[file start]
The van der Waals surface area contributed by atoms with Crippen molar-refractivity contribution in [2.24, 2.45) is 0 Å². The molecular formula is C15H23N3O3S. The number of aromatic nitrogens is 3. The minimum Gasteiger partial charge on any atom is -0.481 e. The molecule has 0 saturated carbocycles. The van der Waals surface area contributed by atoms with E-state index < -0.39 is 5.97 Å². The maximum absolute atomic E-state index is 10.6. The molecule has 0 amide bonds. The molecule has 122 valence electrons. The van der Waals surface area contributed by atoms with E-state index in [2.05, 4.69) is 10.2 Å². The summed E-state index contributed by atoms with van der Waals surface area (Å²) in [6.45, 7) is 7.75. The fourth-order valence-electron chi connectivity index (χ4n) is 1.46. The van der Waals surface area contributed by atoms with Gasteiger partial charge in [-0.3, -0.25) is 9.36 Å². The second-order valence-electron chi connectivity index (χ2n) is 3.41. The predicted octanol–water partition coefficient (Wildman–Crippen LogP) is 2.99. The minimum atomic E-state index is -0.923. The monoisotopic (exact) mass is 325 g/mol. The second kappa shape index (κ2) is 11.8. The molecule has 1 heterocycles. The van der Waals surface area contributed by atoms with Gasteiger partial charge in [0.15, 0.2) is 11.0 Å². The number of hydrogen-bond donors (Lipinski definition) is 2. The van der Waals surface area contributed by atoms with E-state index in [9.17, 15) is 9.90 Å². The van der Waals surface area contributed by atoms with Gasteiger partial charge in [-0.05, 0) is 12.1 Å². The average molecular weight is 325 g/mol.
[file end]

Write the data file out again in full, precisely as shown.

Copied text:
The van der Waals surface area contributed by atoms with Crippen molar-refractivity contribution in [2.24, 2.45) is 0 Å². The molecular formula is C15H23N3O3S. The number of aromatic nitrogens is 3. The minimum Gasteiger partial charge on any atom is -0.481 e. The molecule has 0 saturated carbocycles. The van der Waals surface area contributed by atoms with E-state index < -0.39 is 5.97 Å². The maximum absolute atomic E-state index is 10.6. The molecule has 0 amide bonds. The molecule has 122 valence electrons. The van der Waals surface area contributed by atoms with E-state index in [2.05, 4.69) is 10.2 Å². The summed E-state index contributed by atoms with van der Waals surface area (Å²) in [6.45, 7) is 7.75. The fourth-order valence-electron chi connectivity index (χ4n) is 1.46. The van der Waals surface area contributed by atoms with Gasteiger partial charge in [-0.3, -0.25) is 9.36 Å². The second-order valence-electron chi connectivity index (χ2n) is 3.41. The predicted octanol–water partition coefficient (Wildman–Crippen LogP) is 2.99. The minimum atomic E-state index is -0.923. The monoisotopic (exact) mass is 325 g/mol. The second kappa shape index (κ2) is 11.8. The molecule has 1 heterocycles. The van der Waals surface area contributed by atoms with Gasteiger partial charge in [0.15, 0.2) is 11.0 Å². The number of hydrogen-bond donors (Lipinski definition) is 2. The van der Waals surface area contributed by atoms with E-state index in [9.17, 15) is 9.90 Å². The van der Waals surface area contributed by atoms with Gasteiger partial charge in [-0.05, 0) is 12.1 Å². The average molecular weight is 325 g/mol.